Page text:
(You hurt her so badly, following in his footsteps.) (You hurt her so badly, rejecting her cause.) (How could you, after what he, filthy rebel that he was, did to our mother?) (How could you, after the government murdered his wife?) (She didn’t ask to go mad.) (He didn’t ask to go mad.) (The sheer obscenity of it—to do such a thing to his own daughter!) (She looked so much like his poor, dead wife.) (It broke her mind—she couldn’t help it.) (They broke his mind—he didn’t know it wasn’t her.)
       (I don’t understand, twin of my blood, if not of my face—you used to agree with me.) (I don’t understand, lost brother, how you could take it so far.) (We enlisted together.) (You didn’t see Father Man and his flock of orphans.) (Would you have just stood by and let our father conceive us, if you'd been there?) (Would you have mutilated Father’s hands?) (Of course you would—the rebels have no morals!) (Of course you would—you have embraced their brainwashing.)
       (I know you must judge me harshly...) (...but at least I never sent children into battle.) (...but at least I have not tortured anyone since I left the Purple Mantles.)
       (She was only a child when he called her “wife”!) (They were only children, led by a mutilated madman.) (She was too young to understand what she consented to.) (All they wanted, all they dreamed about, was to fight, to fight back!) (She couldn’t fight back—she just didn’t know how.) (They demanded that I teach them how.)
       (Don’t you know how this tears me up?) (Don’t you know that I still love you?) (And) (And) (I) (I) (hate) (hate)(myself) (myself)(every) (every) (DAY!) (DAY!) (for) (for) (loving) (loving) (you!) (you!)
       (No, twins perhaps but not alike.) (Not alike at all.)

       I start shuddering, and Kirl hands up a blanket for me to wrap up in, hovering around to catch it when I shrug it off again. I've gone through crashes before, but not while already sick. I haven't felt this miserable since Sanzio tortured me. Or perhaps when Cyran sent me on flight after flight to deliver supplies. They're more alike than not, really--so bloody terminally dedicated that they don't care who gets hurt achieving whatever the hell they consider their higher purpose! I hate them both!
       (We should never have been born.) (We seem doomed, both of us, to commit great sins.) (No matter how hard we try to find our way to good.) (Our very conception went all wrong.) (And one was born all right, and one was born so very, very wrong.) (But which one, brother?) (And it doesn’t make it any easier, that Mother loves us both.)
       Yet they do care. It torments them how much they care. And God cares about all the torture that E puts us through as well, no doubt about it. And yet here we are.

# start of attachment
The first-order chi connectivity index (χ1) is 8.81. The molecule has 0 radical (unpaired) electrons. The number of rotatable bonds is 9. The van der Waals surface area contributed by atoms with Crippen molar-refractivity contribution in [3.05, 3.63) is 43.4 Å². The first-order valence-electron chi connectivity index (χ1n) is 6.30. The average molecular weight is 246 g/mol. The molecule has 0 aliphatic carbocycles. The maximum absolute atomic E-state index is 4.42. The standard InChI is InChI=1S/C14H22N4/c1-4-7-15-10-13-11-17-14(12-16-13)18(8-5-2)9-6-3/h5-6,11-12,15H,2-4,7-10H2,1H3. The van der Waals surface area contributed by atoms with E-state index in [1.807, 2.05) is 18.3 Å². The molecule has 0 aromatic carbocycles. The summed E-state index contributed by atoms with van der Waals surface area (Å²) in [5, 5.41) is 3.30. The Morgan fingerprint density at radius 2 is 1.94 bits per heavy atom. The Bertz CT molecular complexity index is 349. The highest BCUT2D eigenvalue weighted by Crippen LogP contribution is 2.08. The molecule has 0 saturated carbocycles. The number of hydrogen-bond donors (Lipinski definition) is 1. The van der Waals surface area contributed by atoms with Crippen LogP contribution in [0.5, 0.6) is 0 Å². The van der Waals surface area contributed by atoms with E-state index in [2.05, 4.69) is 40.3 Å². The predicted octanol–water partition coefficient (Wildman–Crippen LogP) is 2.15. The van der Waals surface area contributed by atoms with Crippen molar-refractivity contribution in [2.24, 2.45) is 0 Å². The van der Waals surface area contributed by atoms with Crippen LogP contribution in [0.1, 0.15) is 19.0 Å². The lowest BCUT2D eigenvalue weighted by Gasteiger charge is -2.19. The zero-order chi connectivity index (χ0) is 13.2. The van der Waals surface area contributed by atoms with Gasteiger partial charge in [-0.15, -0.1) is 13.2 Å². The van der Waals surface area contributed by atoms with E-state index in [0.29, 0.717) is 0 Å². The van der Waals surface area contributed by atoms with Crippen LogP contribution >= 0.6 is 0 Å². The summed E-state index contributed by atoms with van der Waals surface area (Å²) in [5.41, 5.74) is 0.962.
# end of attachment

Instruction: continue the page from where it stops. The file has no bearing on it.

I don't have whatever I need to figure it all out, not even with enhanced neurology. Admit it, I'm just fried and frayed and don't even know half of what I'm thinking.
       (Everything feels itchy this morning, too hot or too cold or full of those super-tiny cactus needles that are so hard to find to pluck out though you feel them every time you move even a little. The icy cold water in which I bathe my face aggravates me till I grab a candy-bar, wolf it down and heat the bucket up, but I go too far and it boils. "What the…" I gasp and recoil. I haven't made a rookie mistake like that since…
       ...since the Black Clam experiment. Dear God, am I relapsing?
       "It's okay," says good ol' Doctor Don. "I found some porridge-packets for our breakfast, and since you've already graciously boiled the water for us…" he tosses them in.
       Jake looks up from folding bedding. "Does it seem odd to anybody else that people who have scavenged so many tools, machine-parts, and anything else they can carry, would leave behind so much food?" And we all stare at the packets of our breakfast cooking.
       "Hold on," Don says, reaching into the box of yet-unboiled packets, but this time with his left hand, the rings meshed together. Then he whispers "Dear God!" and pulls it out again.
       "What is it?" I ask." "Magentine," he says, bewildered. "They're all laced with magentine.")

       I nod off into some dream about fire and ice, relapsing a little into fever again, but I wake when Cyran comes back. I feel hir gentle touch on my cheek, gauging my fever.
       "How are you feeling?" "Achey." I don't want to tell hir any more than that.
       "Made up your mind yet?"
       "About mustering out? I almost would...except for one thing."
       "Deirdre, right now you can't even wipe your own butt without help."
       "Did you know your brother offered me safe passage to leave?" E stiffens suddenly. "If he wants it so much, it must be bad for the Egalitarians if I do." Then I suddenly realize why all the color has drained out of hir face. "Oh God, I'm so sorry!"
       "Deirdre," e says slowly, "You're not supposed to know about that. Not even Alysha knows." And e glances around the same way e did when asking me about my neurological difference.
       "I didn't mean to...I just, sometimes my brain leaps too fast to figure things out before I even know that I'm doing it! I am so, so sorry!"
       E just stares at me, white all around hir irises. "So now you know my worst secret, even as I know yours. I suppose it's fitting. But if you ever let it slip to anyone else I will personally…"
       "...kill me. I know," I say wearily. "Cyran, you have no idea what it's like to know all the wrong things and yet never seem able to figure out what's right." Tensely e says, "Let's just agree to never speak of it again." And hir voice goes back to soothing when e says, "I tell you what. I'm going to send you back to Rashid to heal, and you can figure it out in Koboros." I take comfort in the change in hir voice, even though I know it's fake. "Maybe you can choose a middle path and stay on there as a medic." We all need our pretenses, don't we? "In any case, probably the only way to get Lufti to retire there is if you go, too."
       "Sounds tempting," I murmur, settling into my blankets, maybe even feeling slightly less broken.
       "I'll send you an escort. But I have some business elsewhere to take care of."
       "Of course you do. Will you be leaving now?"
       "As soon as I settle everyone else's paths, yes. I have to."
       "I understand."
       (But my son, Cyran! What you have done to my son?)
       I lie there a long time, not quite awake, not quite asleep, before Lufti comes with the supper that Makhliya ordered for me: split pea soup, with carrots and onions. I scoot up in the hammock to make it easier for him to feed me. "By tomorrow," I say, "I'll have one hand back and you won't have to do this anymore."
       But he doesn't reply to that. His gaze goes back and forth between the bowl and my lips while feeding me, as if nothing else in the world mattered, yet I hear him murmur, "And one was born all right, and one was born all wrong, and their sister loves them both."



Back Index Forward


Dream Notes